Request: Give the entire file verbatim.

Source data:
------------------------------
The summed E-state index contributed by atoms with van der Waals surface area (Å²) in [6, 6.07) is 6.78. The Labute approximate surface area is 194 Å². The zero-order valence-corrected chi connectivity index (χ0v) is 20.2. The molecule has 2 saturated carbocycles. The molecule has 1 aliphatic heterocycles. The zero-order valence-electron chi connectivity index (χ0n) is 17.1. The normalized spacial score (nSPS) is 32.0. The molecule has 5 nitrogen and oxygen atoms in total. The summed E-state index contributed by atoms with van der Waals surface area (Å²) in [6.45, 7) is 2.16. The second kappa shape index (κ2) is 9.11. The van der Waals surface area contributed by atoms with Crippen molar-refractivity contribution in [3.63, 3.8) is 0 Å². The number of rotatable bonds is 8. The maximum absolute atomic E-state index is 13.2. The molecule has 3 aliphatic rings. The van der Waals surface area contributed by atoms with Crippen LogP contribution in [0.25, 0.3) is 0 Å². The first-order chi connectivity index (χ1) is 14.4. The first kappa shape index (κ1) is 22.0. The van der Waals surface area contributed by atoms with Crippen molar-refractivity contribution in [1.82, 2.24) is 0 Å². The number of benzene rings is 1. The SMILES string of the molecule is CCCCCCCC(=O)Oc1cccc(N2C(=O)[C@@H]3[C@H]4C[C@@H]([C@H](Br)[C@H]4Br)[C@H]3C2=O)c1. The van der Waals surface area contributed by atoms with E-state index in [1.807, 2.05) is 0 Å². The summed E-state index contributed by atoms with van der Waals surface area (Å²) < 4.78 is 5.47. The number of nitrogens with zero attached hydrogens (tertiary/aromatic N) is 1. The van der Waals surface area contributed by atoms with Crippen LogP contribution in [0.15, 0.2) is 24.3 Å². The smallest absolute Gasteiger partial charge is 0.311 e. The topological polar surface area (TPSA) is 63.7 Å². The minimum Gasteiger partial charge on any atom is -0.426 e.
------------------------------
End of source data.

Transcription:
The summed E-state index contributed by atoms with van der Waals surface area (Å²) in [6, 6.07) is 6.78. The Labute approximate surface area is 194 Å². The zero-order valence-corrected chi connectivity index (χ0v) is 20.2. The molecule has 2 saturated carbocycles. The molecule has 1 aliphatic heterocycles. The zero-order valence-electron chi connectivity index (χ0n) is 17.1. The normalized spacial score (nSPS) is 32.0. The molecule has 5 nitrogen and oxygen atoms in total. The summed E-state index contributed by atoms with van der Waals surface area (Å²) in [6.45, 7) is 2.16. The second kappa shape index (κ2) is 9.11. The van der Waals surface area contributed by atoms with Crippen molar-refractivity contribution in [3.63, 3.8) is 0 Å². The number of rotatable bonds is 8. The maximum absolute atomic E-state index is 13.2. The molecule has 3 aliphatic rings. The van der Waals surface area contributed by atoms with Crippen LogP contribution in [0.25, 0.3) is 0 Å². The first-order chi connectivity index (χ1) is 14.4. The first kappa shape index (κ1) is 22.0. The van der Waals surface area contributed by atoms with Crippen molar-refractivity contribution in [1.82, 2.24) is 0 Å². The number of benzene rings is 1. The SMILES string of the molecule is CCCCCCCC(=O)Oc1cccc(N2C(=O)[C@@H]3[C@H]4C[C@@H]([C@H](Br)[C@H]4Br)[C@H]3C2=O)c1. The van der Waals surface area contributed by atoms with E-state index in [1.807, 2.05) is 0 Å². The summed E-state index contributed by atoms with van der Waals surface area (Å²) < 4.78 is 5.47. The number of nitrogens with zero attached hydrogens (tertiary/aromatic N) is 1. The van der Waals surface area contributed by atoms with Crippen LogP contribution in [0.15, 0.2) is 24.3 Å². The smallest absolute Gasteiger partial charge is 0.311 e. The topological polar surface area (TPSA) is 63.7 Å². The minimum Gasteiger partial charge on any atom is -0.426 e.